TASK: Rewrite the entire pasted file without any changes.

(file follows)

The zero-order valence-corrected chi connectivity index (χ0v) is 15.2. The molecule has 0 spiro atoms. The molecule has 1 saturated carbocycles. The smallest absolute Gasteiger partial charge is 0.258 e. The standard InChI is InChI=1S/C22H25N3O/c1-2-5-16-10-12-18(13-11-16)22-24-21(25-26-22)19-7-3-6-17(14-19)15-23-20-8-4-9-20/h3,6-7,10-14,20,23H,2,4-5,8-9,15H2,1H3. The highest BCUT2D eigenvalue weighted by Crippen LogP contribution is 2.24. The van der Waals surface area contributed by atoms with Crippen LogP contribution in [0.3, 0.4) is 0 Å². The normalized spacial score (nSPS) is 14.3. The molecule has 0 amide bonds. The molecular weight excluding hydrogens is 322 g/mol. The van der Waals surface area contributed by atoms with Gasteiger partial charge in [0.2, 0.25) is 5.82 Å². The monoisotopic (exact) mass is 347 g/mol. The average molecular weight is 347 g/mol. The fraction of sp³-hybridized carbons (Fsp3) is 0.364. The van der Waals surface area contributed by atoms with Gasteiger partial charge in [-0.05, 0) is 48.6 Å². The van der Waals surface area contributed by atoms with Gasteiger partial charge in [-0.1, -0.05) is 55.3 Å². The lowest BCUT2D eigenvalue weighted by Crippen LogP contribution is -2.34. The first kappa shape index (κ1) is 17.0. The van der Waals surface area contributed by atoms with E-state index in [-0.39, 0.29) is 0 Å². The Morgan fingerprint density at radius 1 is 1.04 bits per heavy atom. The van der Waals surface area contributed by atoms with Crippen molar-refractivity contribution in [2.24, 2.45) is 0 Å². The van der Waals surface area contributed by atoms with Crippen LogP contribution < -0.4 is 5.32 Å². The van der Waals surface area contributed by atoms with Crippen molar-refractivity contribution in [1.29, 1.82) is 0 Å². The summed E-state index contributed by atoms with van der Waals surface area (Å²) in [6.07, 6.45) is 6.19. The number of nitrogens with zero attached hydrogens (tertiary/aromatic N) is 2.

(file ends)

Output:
The zero-order valence-corrected chi connectivity index (χ0v) is 15.2. The molecule has 0 spiro atoms. The molecule has 1 saturated carbocycles. The smallest absolute Gasteiger partial charge is 0.258 e. The standard InChI is InChI=1S/C22H25N3O/c1-2-5-16-10-12-18(13-11-16)22-24-21(25-26-22)19-7-3-6-17(14-19)15-23-20-8-4-9-20/h3,6-7,10-14,20,23H,2,4-5,8-9,15H2,1H3. The highest BCUT2D eigenvalue weighted by Crippen LogP contribution is 2.24. The van der Waals surface area contributed by atoms with Crippen LogP contribution in [0.3, 0.4) is 0 Å². The normalized spacial score (nSPS) is 14.3. The molecule has 0 amide bonds. The molecular weight excluding hydrogens is 322 g/mol. The van der Waals surface area contributed by atoms with Gasteiger partial charge in [0.2, 0.25) is 5.82 Å². The monoisotopic (exact) mass is 347 g/mol. The average molecular weight is 347 g/mol. The fraction of sp³-hybridized carbons (Fsp3) is 0.364. The van der Waals surface area contributed by atoms with Gasteiger partial charge in [-0.05, 0) is 48.6 Å². The van der Waals surface area contributed by atoms with Gasteiger partial charge in [-0.1, -0.05) is 55.3 Å². The lowest BCUT2D eigenvalue weighted by Crippen LogP contribution is -2.34. The first kappa shape index (κ1) is 17.0. The van der Waals surface area contributed by atoms with E-state index in [-0.39, 0.29) is 0 Å². The Morgan fingerprint density at radius 1 is 1.04 bits per heavy atom. The van der Waals surface area contributed by atoms with Crippen molar-refractivity contribution in [2.24, 2.45) is 0 Å². The van der Waals surface area contributed by atoms with Crippen LogP contribution < -0.4 is 5.32 Å². The van der Waals surface area contributed by atoms with Crippen molar-refractivity contribution in [1.29, 1.82) is 0 Å². The summed E-state index contributed by atoms with van der Waals surface area (Å²) in [6.07, 6.45) is 6.19. The number of nitrogens with zero attached hydrogens (tertiary/aromatic N) is 2.